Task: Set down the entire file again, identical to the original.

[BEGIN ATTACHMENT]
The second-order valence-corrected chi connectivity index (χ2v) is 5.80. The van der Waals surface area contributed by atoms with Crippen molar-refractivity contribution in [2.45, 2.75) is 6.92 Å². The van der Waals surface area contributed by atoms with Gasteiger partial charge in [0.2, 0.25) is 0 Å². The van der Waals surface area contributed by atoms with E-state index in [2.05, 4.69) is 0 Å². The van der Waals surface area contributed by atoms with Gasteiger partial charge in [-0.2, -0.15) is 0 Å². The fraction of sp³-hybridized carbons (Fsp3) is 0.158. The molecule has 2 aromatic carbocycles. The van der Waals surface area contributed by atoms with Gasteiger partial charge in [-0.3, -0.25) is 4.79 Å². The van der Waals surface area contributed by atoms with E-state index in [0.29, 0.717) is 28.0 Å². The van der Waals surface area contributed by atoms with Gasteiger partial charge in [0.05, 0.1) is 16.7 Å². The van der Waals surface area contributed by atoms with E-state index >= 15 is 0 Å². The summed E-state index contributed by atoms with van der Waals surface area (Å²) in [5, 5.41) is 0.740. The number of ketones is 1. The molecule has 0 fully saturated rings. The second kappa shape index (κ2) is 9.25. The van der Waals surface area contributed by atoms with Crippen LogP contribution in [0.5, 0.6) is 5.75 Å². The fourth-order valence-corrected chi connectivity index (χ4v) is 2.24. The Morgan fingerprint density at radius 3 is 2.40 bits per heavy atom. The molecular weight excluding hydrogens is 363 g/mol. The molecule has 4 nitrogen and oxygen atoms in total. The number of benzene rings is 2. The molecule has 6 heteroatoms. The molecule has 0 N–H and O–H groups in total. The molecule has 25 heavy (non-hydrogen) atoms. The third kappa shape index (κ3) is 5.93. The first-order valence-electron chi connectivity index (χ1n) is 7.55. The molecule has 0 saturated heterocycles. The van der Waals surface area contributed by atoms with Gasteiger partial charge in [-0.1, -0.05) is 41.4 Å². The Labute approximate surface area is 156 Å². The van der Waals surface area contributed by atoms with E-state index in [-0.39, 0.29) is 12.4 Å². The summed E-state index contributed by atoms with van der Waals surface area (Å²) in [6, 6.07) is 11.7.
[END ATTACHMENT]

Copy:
The second-order valence-corrected chi connectivity index (χ2v) is 5.80. The van der Waals surface area contributed by atoms with Crippen molar-refractivity contribution in [2.45, 2.75) is 6.92 Å². The van der Waals surface area contributed by atoms with Gasteiger partial charge in [0.2, 0.25) is 0 Å². The van der Waals surface area contributed by atoms with E-state index in [2.05, 4.69) is 0 Å². The van der Waals surface area contributed by atoms with Gasteiger partial charge in [-0.2, -0.15) is 0 Å². The fraction of sp³-hybridized carbons (Fsp3) is 0.158. The molecule has 2 aromatic carbocycles. The van der Waals surface area contributed by atoms with Gasteiger partial charge in [-0.3, -0.25) is 4.79 Å². The van der Waals surface area contributed by atoms with E-state index in [0.29, 0.717) is 28.0 Å². The van der Waals surface area contributed by atoms with Gasteiger partial charge in [0.05, 0.1) is 16.7 Å². The van der Waals surface area contributed by atoms with E-state index >= 15 is 0 Å². The summed E-state index contributed by atoms with van der Waals surface area (Å²) in [5, 5.41) is 0.740. The number of ketones is 1. The molecule has 0 fully saturated rings. The second kappa shape index (κ2) is 9.25. The van der Waals surface area contributed by atoms with Crippen LogP contribution in [0.5, 0.6) is 5.75 Å². The fourth-order valence-corrected chi connectivity index (χ4v) is 2.24. The Morgan fingerprint density at radius 3 is 2.40 bits per heavy atom. The molecular weight excluding hydrogens is 363 g/mol. The molecule has 4 nitrogen and oxygen atoms in total. The number of benzene rings is 2. The molecule has 6 heteroatoms. The molecule has 0 N–H and O–H groups in total. The molecule has 25 heavy (non-hydrogen) atoms. The third kappa shape index (κ3) is 5.93. The first-order valence-electron chi connectivity index (χ1n) is 7.55. The molecule has 0 saturated heterocycles. The van der Waals surface area contributed by atoms with Gasteiger partial charge in [-0.1, -0.05) is 41.4 Å². The Labute approximate surface area is 156 Å². The van der Waals surface area contributed by atoms with E-state index in [-0.39, 0.29) is 12.4 Å². The summed E-state index contributed by atoms with van der Waals surface area (Å²) in [6, 6.07) is 11.7.